Written by Jad Soubra
On 20 May 2022, Charles Randell, Chair of the FCA and PSR, delivered a speech touching on how the FCA will play its part on the Government’s Levelling Up agenda and the future of the UK’s regulatory framework. We discuss some of Mr Randell's noteworthy comments below.
Building a regulator for the whole of the UK: Mr Randell commented that while it is natural that the FCA spends a lot of time talking to the financial businesses it supervises, listening to the users of financial services in the UK is an essential part of balanced and effective regulation. He stressed the need to ensure the FCA's culture is even more outward facing, that its meetings with people reflect the diversity of the UK and that it is diverse itself. It is the diversity of views it listens which forms the foundation of the FCA's legitimacy as an independent financial regulator.
Future Regulatory Framework: The Chair shared some thoughts on the recently announced Financial Services and Markets Bill and how this is set to significantly change the relationships between the Government, Parliament and the financial regulators. Concerns were expressed around the Government's proposals to equip itself with new powers to intervene in the FCA's processes, including a new power to direct the FCA to review areas of its rules. Mr Randell noted that the Government must guard against the risk of creating a channel for lobbying by vested interests wanting to bypass the regulator’s objectives of protecting consumers and promoting competition, using politicians to get the rules changed in their favour. Mr Randell called for a Future Regulatory Framework which preserves the balance delivered by the FCA's independence whilst reinforcing the ability of Parliament to play its role in holding regulators and the Government to account.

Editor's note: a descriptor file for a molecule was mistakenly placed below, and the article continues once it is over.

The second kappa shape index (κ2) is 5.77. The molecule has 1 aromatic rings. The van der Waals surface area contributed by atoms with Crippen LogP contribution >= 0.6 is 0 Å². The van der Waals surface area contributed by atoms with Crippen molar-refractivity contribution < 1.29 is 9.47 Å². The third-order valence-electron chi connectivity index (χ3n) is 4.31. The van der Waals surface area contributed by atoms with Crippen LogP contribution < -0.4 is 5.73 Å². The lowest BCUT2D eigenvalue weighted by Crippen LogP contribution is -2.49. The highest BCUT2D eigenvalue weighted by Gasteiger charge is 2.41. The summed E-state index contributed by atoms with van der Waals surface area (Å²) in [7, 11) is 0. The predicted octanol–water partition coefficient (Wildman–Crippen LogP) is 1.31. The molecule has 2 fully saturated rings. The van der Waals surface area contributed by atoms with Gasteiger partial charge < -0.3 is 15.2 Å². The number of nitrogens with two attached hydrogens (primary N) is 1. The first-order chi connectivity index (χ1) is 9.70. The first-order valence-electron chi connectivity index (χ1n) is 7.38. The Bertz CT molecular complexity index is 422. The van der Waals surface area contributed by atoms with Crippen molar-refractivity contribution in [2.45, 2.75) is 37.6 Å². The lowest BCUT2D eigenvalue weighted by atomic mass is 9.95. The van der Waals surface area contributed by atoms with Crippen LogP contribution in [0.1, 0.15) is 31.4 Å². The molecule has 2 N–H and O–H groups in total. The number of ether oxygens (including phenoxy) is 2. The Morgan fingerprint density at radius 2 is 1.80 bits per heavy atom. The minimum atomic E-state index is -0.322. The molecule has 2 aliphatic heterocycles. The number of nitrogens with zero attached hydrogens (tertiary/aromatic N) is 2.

Regulating crypto: In order to bring speculative crypto within the FCA's regulatory perimeter, the FCA will need a workable operational plan that it is fully signed up to delivering. In order to achieve this, Mr Randell believes this will demand realistic expectations around how long is needed to prepare, how much improvement is required of crypto firms before they can be authorised and how consumers will actually behave online. He also noted the difficulties around supervising a decentralised global activity that is increasingly being used to commit financial crime and the question of how the FCA will cover the increased costs posed by this broader regulatory remit. This new branch of regulation will also necessitate a well-functioning partnership between Government, Parliament and regulators.
"I’m optimistic that the changes that we have put in train at the FCA will ensure we play our part as best we can. We are already taking a more assertive approach to rejecting unfit businesses seeking authorisation. We are already acting faster to eject businesses that are no longer fit. We are already taking and succeeding in difficult enforcement cases against businesses that fall short. And I’m confident that in the coming years we can be even faster, more assertive and more successful. But we can’t achieve our full potential on our own. We also need stronger partnerships with the Government, Parliament and other regulators and coherent and consistent policy action from everyone involved in regulation, to deliver measurable outcomes in the real world."